Public Assets Institute > Policy Areas > Family Economic Security > Maybe we should revisit the minimum wage

Maybe we should revisit the minimum wage

Income inequality is a serious problem in Vermont that needs to be addressed on several fronts, and paying people more for their labor, especially those at the bottom, should be part of the strategy.

Now political leaders and workers’ advocates who support a higher minimum wage may find they have some unexpected allies. The Washington Post reported this week on a leaked survey of business leaders throughout the country. It found that 80 percent were in favor of increasing the minimum wage. They also expressed strong support for maternity and paternity leave, paid sick time, and paid family leave.

The survey was done on behalf of the Council of State Chambers of Commerce. It’s not clear how many Vermont businesses leaders took part, but Vermont was included in the East division of states. The PowerPoint prepared by the pollster, Frank Luntz, can be seen here, and the survey questionnaire is also online here.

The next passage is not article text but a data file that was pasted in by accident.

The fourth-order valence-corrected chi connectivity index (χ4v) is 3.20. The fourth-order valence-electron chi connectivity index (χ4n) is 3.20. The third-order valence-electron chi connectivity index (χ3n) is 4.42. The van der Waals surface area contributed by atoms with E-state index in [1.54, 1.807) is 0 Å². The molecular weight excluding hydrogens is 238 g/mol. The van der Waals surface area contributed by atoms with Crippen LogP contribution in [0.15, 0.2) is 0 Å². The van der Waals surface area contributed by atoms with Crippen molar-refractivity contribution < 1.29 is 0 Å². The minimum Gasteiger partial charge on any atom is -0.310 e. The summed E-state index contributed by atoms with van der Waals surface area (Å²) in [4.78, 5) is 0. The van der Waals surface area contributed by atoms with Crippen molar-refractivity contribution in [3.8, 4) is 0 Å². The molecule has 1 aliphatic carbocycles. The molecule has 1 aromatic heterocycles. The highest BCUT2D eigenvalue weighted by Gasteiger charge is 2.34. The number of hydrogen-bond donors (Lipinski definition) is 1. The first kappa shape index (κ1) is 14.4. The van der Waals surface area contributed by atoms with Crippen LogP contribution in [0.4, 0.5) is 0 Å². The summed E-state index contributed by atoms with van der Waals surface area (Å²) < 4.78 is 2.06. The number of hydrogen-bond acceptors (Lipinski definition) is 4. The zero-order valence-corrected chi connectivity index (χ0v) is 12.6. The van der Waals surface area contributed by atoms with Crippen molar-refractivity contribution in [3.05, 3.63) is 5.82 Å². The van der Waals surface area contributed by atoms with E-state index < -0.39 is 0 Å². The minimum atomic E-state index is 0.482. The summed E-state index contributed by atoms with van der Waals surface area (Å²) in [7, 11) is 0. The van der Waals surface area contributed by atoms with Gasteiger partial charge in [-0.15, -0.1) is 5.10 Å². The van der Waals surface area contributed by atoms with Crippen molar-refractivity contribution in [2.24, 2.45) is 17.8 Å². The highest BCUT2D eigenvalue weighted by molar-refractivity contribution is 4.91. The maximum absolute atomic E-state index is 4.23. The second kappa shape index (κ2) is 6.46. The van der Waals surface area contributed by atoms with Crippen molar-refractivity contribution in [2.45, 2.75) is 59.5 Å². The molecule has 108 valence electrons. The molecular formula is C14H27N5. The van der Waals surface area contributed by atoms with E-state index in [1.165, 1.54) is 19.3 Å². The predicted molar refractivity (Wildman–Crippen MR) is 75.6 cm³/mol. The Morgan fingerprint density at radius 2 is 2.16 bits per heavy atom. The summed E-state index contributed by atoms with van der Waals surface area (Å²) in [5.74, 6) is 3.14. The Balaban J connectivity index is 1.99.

According to the Chamber of Commerce survey, income inequality was not a pressing issue for many of the business leaders who were polled. And they said keeping taxes affordable was a higher priority than raising the minimum wage. But the business leaders apparently did agree that it was unfair for people to work long hours and still be unable to lift their families out of poverty. Between 25 and 30 percent of business leaders thought it wasn’t right that Wal-Mart workers still needed food stamps in order to feed their children.

Two years ago, the Vermont Legislature voted to raise the minimum wage to $10.50 an hour by 2018. This year the minimum is $9.60 and next year it goes to $10. The District of Columbia is already at $10.50 an hour, currently the highest in the country. Three states are also higher than Vermont: California and Massachusetts, both at $10 an hour, and Alaska, $9.75.

This week, California and New York became the first states to move to a $15-an-hour minimum wage. Both states will phase in the wage hike over several years. California’s plan is to reach $15 by 2022.

There’s no reason Vermont has to stop at $10.50.

Posted by Jack Hoffman on April 7, 2016 at 4:23 pm

Comments are closed.